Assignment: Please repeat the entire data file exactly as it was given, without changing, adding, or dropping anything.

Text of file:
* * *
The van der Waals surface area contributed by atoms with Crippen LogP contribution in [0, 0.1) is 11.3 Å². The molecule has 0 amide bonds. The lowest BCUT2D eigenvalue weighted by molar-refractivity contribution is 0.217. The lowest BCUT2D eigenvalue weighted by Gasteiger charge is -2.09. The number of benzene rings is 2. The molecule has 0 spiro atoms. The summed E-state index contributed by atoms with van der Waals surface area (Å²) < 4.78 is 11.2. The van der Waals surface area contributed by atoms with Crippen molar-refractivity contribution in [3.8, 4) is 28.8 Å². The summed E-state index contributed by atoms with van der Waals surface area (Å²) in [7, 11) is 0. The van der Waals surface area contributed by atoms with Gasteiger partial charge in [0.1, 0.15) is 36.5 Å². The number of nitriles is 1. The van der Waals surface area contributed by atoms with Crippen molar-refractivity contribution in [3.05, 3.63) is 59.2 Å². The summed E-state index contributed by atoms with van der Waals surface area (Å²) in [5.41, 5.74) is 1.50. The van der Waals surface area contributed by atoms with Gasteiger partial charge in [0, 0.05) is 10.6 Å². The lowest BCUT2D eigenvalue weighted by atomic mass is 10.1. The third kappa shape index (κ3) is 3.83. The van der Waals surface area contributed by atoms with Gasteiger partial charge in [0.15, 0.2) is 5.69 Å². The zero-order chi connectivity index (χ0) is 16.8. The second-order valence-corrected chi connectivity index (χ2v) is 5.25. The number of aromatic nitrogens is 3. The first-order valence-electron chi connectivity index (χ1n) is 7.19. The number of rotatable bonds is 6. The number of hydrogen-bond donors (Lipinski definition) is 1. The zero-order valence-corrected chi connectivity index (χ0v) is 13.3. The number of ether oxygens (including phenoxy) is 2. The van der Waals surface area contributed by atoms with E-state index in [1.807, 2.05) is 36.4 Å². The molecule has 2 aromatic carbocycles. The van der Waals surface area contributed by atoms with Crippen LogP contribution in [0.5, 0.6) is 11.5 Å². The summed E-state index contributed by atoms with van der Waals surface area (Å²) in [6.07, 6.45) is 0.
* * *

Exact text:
The van der Waals surface area contributed by atoms with Crippen LogP contribution in [0, 0.1) is 11.3 Å². The molecule has 0 amide bonds. The lowest BCUT2D eigenvalue weighted by molar-refractivity contribution is 0.217. The lowest BCUT2D eigenvalue weighted by Gasteiger charge is -2.09. The number of benzene rings is 2. The molecule has 0 spiro atoms. The summed E-state index contributed by atoms with van der Waals surface area (Å²) < 4.78 is 11.2. The van der Waals surface area contributed by atoms with Crippen molar-refractivity contribution in [3.8, 4) is 28.8 Å². The summed E-state index contributed by atoms with van der Waals surface area (Å²) in [7, 11) is 0. The van der Waals surface area contributed by atoms with Gasteiger partial charge in [0.1, 0.15) is 36.5 Å². The number of nitriles is 1. The van der Waals surface area contributed by atoms with Crippen molar-refractivity contribution in [3.05, 3.63) is 59.2 Å². The summed E-state index contributed by atoms with van der Waals surface area (Å²) in [5.41, 5.74) is 1.50. The van der Waals surface area contributed by atoms with Gasteiger partial charge in [0, 0.05) is 10.6 Å². The lowest BCUT2D eigenvalue weighted by atomic mass is 10.1. The third kappa shape index (κ3) is 3.83. The van der Waals surface area contributed by atoms with Gasteiger partial charge in [0.15, 0.2) is 5.69 Å². The zero-order chi connectivity index (χ0) is 16.8. The second-order valence-corrected chi connectivity index (χ2v) is 5.25. The number of aromatic nitrogens is 3. The first-order valence-electron chi connectivity index (χ1n) is 7.19. The number of rotatable bonds is 6. The number of hydrogen-bond donors (Lipinski definition) is 1. The zero-order valence-corrected chi connectivity index (χ0v) is 13.3. The number of ether oxygens (including phenoxy) is 2. The van der Waals surface area contributed by atoms with E-state index in [1.807, 2.05) is 36.4 Å². The molecule has 2 aromatic carbocycles. The van der Waals surface area contributed by atoms with Crippen LogP contribution in [0.5, 0.6) is 11.5 Å². The summed E-state index contributed by atoms with van der Waals surface area (Å²) in [6.07, 6.45) is 0.